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R. Webster Crowley, Rebecca M. Burke, M. Beatriz S. Lopes, D. Kojo Hamilton and John A. Jane Sr.

High-grade spinal cord gliomas are rare and carry a poor prognosis. A number of treatment modalities exist for spinal cord gliomas, but no consensus exists regarding their management. Cordectomy represents a possible option for treating these lesions; however, few cases have been reported in adults, and none have been reported in the pediatric population. The authors describe the use of cordectomy for the treatment of a high-grade spinal glioma in a 9-year-old boy who remains cancer free 14 years following his initial presentation.

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Rebecca M. Burke, Thomas J. Buell, Dominic M. Maggio, Ulas Yener, Chun-Po Yen, Christopher I. Shaffrey and Justin S. Smith

Adolescent idiopathic scoliosis patients treated with spinal fusion may develop adjacent segment disease and curve progression into adulthood. Revision operations can be challenging, especially for adult patients treated with outdated instrumentation such as sublaminar hooks and/or wires. The authors demonstrate revision lumbar spine surgery in a 38-year-old female with scoliosis progression from junctional degeneration below a prior T5–L3 posterior instrumented arthrodesis with a hook-and-rod wire system. They also demonstrate safe application of an ultrasonic bone scalpel for completion of a Smith-Petersen osteotomy. The patient provided written, informed consent for all material presented in this case demonstration.

The video can be found here:

Open access

Alexandria C. Marino, Thomas J. Buell, Rebecca M. Burke, Tony R. Wang, Chun-Po Yen, Christopher I. Shaffrey and Justin S. Smith

Three-column osteotomies (3COs) can achieve significant alignment correction when revising fixed sagittal plane deformities; however, the technique is associated with high complication rates. The authors demonstrate staged anterior-posterior surgery with L5–S1 ALIF (below a prior L3–5 fusion) and multilevel Smith-Petersen osteotomies to circumvent the morbidity associated with 3CO. The patient was a 67-year-old male with three prior lumbar surgeries who presented with back and leg pain. Imaging demonstrated lumbar flat back deformity and sagittal imbalance. The narrated video details key radiological measurements, operative planning and rationale, surgical steps, and outcomes. The patient provided written, informed consent for publication of this illustrative case.

The video can be found here:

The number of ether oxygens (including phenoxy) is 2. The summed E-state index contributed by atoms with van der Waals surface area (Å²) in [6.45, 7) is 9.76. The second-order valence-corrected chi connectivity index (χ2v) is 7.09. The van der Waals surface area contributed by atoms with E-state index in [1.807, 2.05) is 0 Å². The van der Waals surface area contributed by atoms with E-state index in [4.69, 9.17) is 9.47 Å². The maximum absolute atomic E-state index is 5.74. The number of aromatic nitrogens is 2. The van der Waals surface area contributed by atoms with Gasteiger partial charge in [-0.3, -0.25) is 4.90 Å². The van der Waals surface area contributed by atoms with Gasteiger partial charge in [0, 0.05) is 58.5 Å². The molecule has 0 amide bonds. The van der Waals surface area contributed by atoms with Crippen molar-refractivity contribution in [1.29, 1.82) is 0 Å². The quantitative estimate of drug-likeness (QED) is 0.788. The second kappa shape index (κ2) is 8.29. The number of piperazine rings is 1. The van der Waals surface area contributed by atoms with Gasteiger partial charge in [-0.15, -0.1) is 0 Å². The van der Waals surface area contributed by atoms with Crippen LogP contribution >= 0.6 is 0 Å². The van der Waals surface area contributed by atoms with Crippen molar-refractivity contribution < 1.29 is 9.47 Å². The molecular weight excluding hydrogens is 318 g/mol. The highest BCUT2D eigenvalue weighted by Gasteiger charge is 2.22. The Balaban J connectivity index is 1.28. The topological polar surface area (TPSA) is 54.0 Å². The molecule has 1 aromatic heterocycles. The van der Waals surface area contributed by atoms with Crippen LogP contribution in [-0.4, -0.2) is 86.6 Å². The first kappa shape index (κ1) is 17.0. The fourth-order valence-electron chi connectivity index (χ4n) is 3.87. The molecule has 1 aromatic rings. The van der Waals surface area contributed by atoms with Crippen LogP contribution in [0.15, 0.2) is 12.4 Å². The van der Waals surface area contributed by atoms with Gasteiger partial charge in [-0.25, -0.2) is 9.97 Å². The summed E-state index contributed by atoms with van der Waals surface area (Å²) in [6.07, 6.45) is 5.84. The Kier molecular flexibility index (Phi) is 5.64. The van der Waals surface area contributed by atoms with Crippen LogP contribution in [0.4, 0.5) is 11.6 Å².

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Rebecca M. Burke, Ching-Jen Chen, Dale Ding, Thomas J. Buell, Jennifer D. Sokolowski, Cheng-Chia Lee, Hideyuki Kano, Kathryn N. Kearns, Shih-Wei Tzeng, Huai-che Yang, Paul P. Huang, Douglas Kondziolka, Natasha Ironside, David Mathieu, Christian Iorio-Morin, Inga S. Grills, Caleb Feliciano, Gene H. Barnett, Robert M. Starke, L. Dade Lunsford and Jason P. Sheehan


Stereotactic radiosurgery (SRS) is a treatment option for pediatric brain arteriovenous malformations (AVMs), and early obliteration could encourage SRS utilization for a subset of particularly radiosensitive lesions. The objective of this study was to determine predictors of early obliteration after SRS for pediatric AVMs.


The authors performed a retrospective review of the International Radiosurgery Research Foundation AVM database. Obliterated pediatric AVMs were sorted into early (obliteration ≤ 24 months after SRS) and late (obliteration > 24 months after SRS) responders. Predictors of early obliteration were identified, and the outcomes of each group were compared.


The overall study cohort was composed of 345 pediatric patients with obliterated AVMs. The early and late obliteration cohorts were made up of 95 (28%) and 250 (72%) patients, respectively. Independent predictors of early obliteration were female sex, a single SRS treatment, a higher margin dose, a higher isodose line, a deep AVM location, and a smaller AVM volume. The crude rate of post-SRS hemorrhage was 50% lower in the early (3.2%) than in the late (6.4%) obliteration cohorts, but this difference was not statistically significant (p = 0.248). The other outcomes of the early versus late obliteration cohorts were similar, with respect to symptomatic radiation-induced changes (RICs), cyst formation, and tumor formation.


Approximately one-quarter of pediatric AVMs that become obliterated after SRS will achieve this radiological endpoint within 24 months of initial SRS. The authors identified multiple factors associated with early obliteration, which may aid in prognostication and management. The overall risks of delayed hemorrhage, RICs, cyst formation, and tumor formation were not statistically different in patients with early versus late obliteration.